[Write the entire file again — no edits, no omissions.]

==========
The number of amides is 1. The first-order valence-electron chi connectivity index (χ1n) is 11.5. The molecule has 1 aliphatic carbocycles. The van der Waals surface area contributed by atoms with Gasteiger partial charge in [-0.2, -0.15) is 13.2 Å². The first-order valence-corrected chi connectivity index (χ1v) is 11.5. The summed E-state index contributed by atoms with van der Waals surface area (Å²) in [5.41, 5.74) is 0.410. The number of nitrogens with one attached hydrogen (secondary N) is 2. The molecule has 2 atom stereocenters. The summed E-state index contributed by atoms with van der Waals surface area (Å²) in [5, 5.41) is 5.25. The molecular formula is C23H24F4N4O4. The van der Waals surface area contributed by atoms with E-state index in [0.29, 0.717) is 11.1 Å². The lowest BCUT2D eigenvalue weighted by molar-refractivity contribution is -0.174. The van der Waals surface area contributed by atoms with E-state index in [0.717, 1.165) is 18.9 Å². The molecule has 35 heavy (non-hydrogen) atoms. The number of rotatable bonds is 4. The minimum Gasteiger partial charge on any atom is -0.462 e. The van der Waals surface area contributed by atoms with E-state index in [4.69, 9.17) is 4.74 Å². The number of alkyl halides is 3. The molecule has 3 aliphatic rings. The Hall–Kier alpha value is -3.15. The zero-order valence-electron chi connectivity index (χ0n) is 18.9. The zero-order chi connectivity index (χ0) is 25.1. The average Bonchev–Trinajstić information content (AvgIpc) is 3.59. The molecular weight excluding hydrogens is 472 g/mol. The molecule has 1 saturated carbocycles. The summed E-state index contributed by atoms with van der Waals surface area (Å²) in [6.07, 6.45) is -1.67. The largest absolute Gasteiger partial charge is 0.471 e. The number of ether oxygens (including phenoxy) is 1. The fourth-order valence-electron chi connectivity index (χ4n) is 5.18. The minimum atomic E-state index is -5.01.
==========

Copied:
The number of amides is 1. The first-order valence-electron chi connectivity index (χ1n) is 11.5. The molecule has 1 aliphatic carbocycles. The van der Waals surface area contributed by atoms with Gasteiger partial charge in [-0.2, -0.15) is 13.2 Å². The first-order valence-corrected chi connectivity index (χ1v) is 11.5. The summed E-state index contributed by atoms with van der Waals surface area (Å²) in [5.41, 5.74) is 0.410. The number of nitrogens with one attached hydrogen (secondary N) is 2. The molecule has 2 atom stereocenters. The summed E-state index contributed by atoms with van der Waals surface area (Å²) in [5, 5.41) is 5.25. The molecular formula is C23H24F4N4O4. The van der Waals surface area contributed by atoms with E-state index in [0.29, 0.717) is 11.1 Å². The lowest BCUT2D eigenvalue weighted by molar-refractivity contribution is -0.174. The van der Waals surface area contributed by atoms with E-state index in [0.717, 1.165) is 18.9 Å². The molecule has 35 heavy (non-hydrogen) atoms. The number of rotatable bonds is 4. The minimum Gasteiger partial charge on any atom is -0.462 e. The van der Waals surface area contributed by atoms with E-state index in [4.69, 9.17) is 4.74 Å². The number of alkyl halides is 3. The molecule has 3 aliphatic rings. The Hall–Kier alpha value is -3.15. The zero-order valence-electron chi connectivity index (χ0n) is 18.9. The zero-order chi connectivity index (χ0) is 25.1. The average Bonchev–Trinajstić information content (AvgIpc) is 3.59. The molecular weight excluding hydrogens is 472 g/mol. The molecule has 1 saturated carbocycles. The summed E-state index contributed by atoms with van der Waals surface area (Å²) in [6.07, 6.45) is -1.67. The largest absolute Gasteiger partial charge is 0.471 e. The number of ether oxygens (including phenoxy) is 1. The fourth-order valence-electron chi connectivity index (χ4n) is 5.18. The minimum atomic E-state index is -5.01.